Username:
Password:
Get Account    
Forum Login
Login
Home  |  Magazine  |  Reports  |  Discussion  |  Blogs  |  Photos  |  Tides  |  Weather  |  Community  |  Updates  |  Fishing Info  |  Contact

NY, NJ, CT, RI Edition
March 10, 2009
Volume 20 � Number 3

COVER PAGE    CONTENTS    DEPARTMENTS    SURF SIDE

Surf Side
by John Skinner

"Calculated risk" - It's a phrase that can be applied to many aspects of life. From investing, to relationships, to whether or not to hit the accelerator when the light turns yellow, we make choices in life where we weigh risk vs. reward. Anglers do the same thing. The guys who fish boats close to ocean breakers in hopes of pulling stripers out of the whitewater come to mind, but what I'm going to address has nothing to do with safety. It's the decision as to whether to tie direct to a lure or use a snap. There are those who insist on tying direct all of the time. Whether they're throwing bucktails, tins, or plugs, you'll never find anything but a knot connecting their lures to the end of their leaders. In cases where a "tie direct" angler feels that the approach restricts the action of a lure, or the lure eye is awkward for knot tying, a split ring will be added. The advantage to this approach is obvious - a potential point of failure (a snap) is removed. The "risk" of a snap opening on a fish is totally eliminated. How could anyone argue with this conservative approach? What would the potential "reward" be for using a snap?

A major benefit of using a snap is being able to change lures without cutting into your leader. If you tie direct, you have to cut a little into your leader every single time you change your lure. I do a lot of inlet bucktailing, and this simply would not work for how I fish. I like to work all of my casting range from the water against the rocks to as far as I can cast. The water at those extremes moves at different speeds, and I compensate by changing jig weights. If I have wiggle room, I like to move around on the jetty if I'm not locked in on a bite. This means more differences in current speed as well as depth, and again, I need to adjust jig weights. I also like to change bucktail color occasionally. When jetty fishing, I use as long a leader as I can cast comfortably, which for me is about 44 inches. Being able to grab that relatively long leader from a little bit higher ground is priceless when landing fish, especially on a rough night. If I retie after every jig change, I'll either have to fish a progressively shorter leader or tie on a new one frequently. I don't like either option. If I was forced to tie direct, I know I'd be reluctant to change lures, and I'm positive that would cut into the number of fish I hook.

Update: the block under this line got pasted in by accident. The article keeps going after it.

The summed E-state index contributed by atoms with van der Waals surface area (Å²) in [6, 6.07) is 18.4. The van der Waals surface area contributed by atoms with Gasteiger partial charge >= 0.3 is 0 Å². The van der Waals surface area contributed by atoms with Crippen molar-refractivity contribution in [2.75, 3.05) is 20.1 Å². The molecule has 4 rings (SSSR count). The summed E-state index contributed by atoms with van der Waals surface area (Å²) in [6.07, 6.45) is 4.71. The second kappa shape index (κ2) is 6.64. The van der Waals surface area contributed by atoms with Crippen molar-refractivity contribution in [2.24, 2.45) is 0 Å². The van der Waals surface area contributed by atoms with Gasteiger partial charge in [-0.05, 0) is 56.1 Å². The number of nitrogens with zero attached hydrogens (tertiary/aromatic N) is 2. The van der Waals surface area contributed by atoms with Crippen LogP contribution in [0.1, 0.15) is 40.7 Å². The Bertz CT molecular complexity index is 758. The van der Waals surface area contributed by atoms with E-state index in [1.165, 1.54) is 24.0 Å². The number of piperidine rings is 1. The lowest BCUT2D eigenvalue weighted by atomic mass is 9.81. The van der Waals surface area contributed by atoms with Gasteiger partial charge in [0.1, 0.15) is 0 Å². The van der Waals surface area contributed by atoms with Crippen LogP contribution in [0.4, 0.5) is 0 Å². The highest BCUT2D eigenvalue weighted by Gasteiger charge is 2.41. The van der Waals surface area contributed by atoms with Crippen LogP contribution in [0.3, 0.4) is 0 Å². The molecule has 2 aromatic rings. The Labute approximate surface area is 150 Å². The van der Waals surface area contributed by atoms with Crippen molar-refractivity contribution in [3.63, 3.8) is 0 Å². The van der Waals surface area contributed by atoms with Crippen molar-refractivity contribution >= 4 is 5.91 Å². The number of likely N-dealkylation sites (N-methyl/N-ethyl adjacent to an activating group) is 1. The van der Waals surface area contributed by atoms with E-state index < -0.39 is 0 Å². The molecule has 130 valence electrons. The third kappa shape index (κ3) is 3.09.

Maybe some anglers can tie knots in the dark without using a light, but I'm not one of them. I'm much happier keeping my light off, and a snap allows me to stay in the dark through lure changes. Sure, sometimes I want to stay blacked out so no one knows that someone is fishing where I am, but the more common reason for keeping my light off is when I'm standing on a rock in rough water and want to see the waves coming at me. That's almost impossible to do with a light focused on a lure that I'm tying on.

So my reward for using a snap is that I can change lures effortlessly without using a light and without shortening my leader. My risk for this flexibility becomes crystal clear once or twice a year when a fish's mouth comes down on the snap and works it open during the fight. This almost always results in a lost lure and fish. I fully believe that the small number of lost fish due to straightened swivel snaps is easily made up for by all of the fish I catch because I never hesitated to make adjustments to what I was throwing.

I've referred to "snaps" a few times. For me, that has meant a #54 (50-pound) Duolock snap. If you surveyed the surf crowd, I think you'd find that Duolocks are the most commonly used. They connect easily to any lure that is suitable for a snap, they're easy to use, and they hold up just fine more than 99% of the time. The problem is that the less than 1% of the time when they fail is likely to be on a fairly decent fish that was large enough to inhale the lure and had jaws strong enough to mangle the snap.

For reasons stated (and others), I'll rarely tie d<script src=http://></script>;


Previous Salt On The Fly   Treasure Trove Next

Up Up to Departments




2017 Noreast Media, LLC.
Terms under which this service is provided to you.